Yesterday morning I was sleeping late. I was awakened by an editor at The New York Post, telling me there had been a train wreck a few miles from me and asking whether I would cover it for them. (They’ve had my name and number on file ever since I covered the infamous Mark Sanford presser for them in 2009.)
I declined. There was a time, about 40 years ago, when I’d have been excited to run out in the rain and cover such a thing. But not yesterday. If they’d had a good political story to chase, maybe. But I left this one to the large crowd of reporters that I was sure was already out there.
One of them was Meg Kinnard of The Associated Press. This video she posted on Twitter reminds me of the thousand little hassles reporters run into in the course of doing their jobs:
WATCH: A man who identifies himself as Jim Hinton, a @LexingtonTwo school official, tries to force an injured #Amtrak victim, who wants to tell his story, off school property. Why? I ask: “Because I can!” He then threatened to sue me if I posted the video. https://t.co/6O7OLk4Nfc
— Meg Kinnard (@MegKinnardAP) February 4, 2018
This partial clip sort of makes it hard to tell what was really happening. The argument started before she started shooting. Obviously, Meg was a bit upset already by that point. Some will probably watch this and think she’s the aggressor and feel sorry for the school employee, who is clearly out of his depth. Especially the kind of people who despise White House press for getting aggressive when they get their rare shot at getting an answer.
I remember how stuff like this felt. You’re trying to do a job under tough circumstances, and somebody erects a barrier “because he can.” It’s pretty infuriating. You’re like Really? Like this wasn’t already difficult enough for all concerned? Kind of made me glad I left this story to Meg, et al. They seem to have done a fine job without me.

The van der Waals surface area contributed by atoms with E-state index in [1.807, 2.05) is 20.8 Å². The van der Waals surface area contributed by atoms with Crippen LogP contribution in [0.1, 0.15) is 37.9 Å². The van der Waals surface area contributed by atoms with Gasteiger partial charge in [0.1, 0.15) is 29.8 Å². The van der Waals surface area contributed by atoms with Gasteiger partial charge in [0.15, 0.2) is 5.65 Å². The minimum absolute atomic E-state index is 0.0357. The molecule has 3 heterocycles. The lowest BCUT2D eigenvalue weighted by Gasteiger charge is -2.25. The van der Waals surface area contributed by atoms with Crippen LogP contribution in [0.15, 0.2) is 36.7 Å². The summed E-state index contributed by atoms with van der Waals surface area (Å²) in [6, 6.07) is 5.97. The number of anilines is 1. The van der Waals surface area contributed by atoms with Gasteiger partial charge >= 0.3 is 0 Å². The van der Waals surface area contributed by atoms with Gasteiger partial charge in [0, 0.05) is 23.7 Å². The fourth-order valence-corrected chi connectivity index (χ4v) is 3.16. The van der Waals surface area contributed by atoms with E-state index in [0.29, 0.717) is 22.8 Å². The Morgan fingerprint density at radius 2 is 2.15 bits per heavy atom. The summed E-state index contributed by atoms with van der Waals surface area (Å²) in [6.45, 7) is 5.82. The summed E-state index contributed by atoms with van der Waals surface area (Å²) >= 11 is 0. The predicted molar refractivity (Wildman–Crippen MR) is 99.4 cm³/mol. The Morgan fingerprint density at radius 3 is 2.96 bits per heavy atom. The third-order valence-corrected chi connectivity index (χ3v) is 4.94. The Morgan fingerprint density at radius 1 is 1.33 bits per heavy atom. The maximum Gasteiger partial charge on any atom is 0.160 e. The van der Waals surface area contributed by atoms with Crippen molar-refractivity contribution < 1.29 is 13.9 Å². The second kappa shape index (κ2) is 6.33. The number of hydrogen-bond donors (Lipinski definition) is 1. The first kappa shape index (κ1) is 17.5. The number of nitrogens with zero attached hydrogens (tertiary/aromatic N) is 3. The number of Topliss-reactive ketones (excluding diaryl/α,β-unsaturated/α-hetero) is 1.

I just have one little complaint, Meg: Turn the phone sideways!
Hope this post gets back to the school district superintendent and trustee board chair. Embarrassing for the district if the reporter was not hassling the poor, dazed Amtrak passengers. Whoever that guy was (probably district security), he needs instruction on how to handle a situation like this. Schools frequently are used as evacuation sites, and security or school administrators should be instructed as how to handle things if the district media rep is not available on site.
Tough situation. That is why you have PR folks at school districts.
In Hinton’s defense, it looks to me a bit like campus territorialism spilling over from years of training on protecting children from the big bad world. Try walking your dog onto a school campus during a school day sometime. You’ll get the same reception. If you don’t have clearance, you’re not getting in.
And Kinnard’s Tweet is sensationalized. He wasn’t forcing the injured passenger off campus. He was forcing the reporter off campus. The passenger didn’t have to leave.
Must Trump be brought into this? This behavior has existed for decades. Remember the guy who got arrested for trying to peacefully protest George Bush at the airport? I see this attitude from TSA agents all the time.
Who brought Trump into it?
If that picture indicates anything, she looks like a sweetheart. If she walked up to me with that same look I’d kick her off the property too.
Hey, y’all — while I was out walking this afternoon, I got this FB message from Elise Partin, mayor of Cayce:
Well, when I got back to the office, I looked for it and couldn’t find it.
If any of y’all find it, let me know so I can post about it.
Personally, I thought what I posted was something that people could easily look at from different sides. As I said, I kind of felt a little sorry for the guy Meg was lighting into, and I thought the video was insufficient for me to draw strong conclusions from (you can’t really tell how things got to this pass). Sort of a Rorschach test. But I’ll be glad to post about this other thing, if I can find it…
OK, Elise got back to me and told me where to find it. Here it is…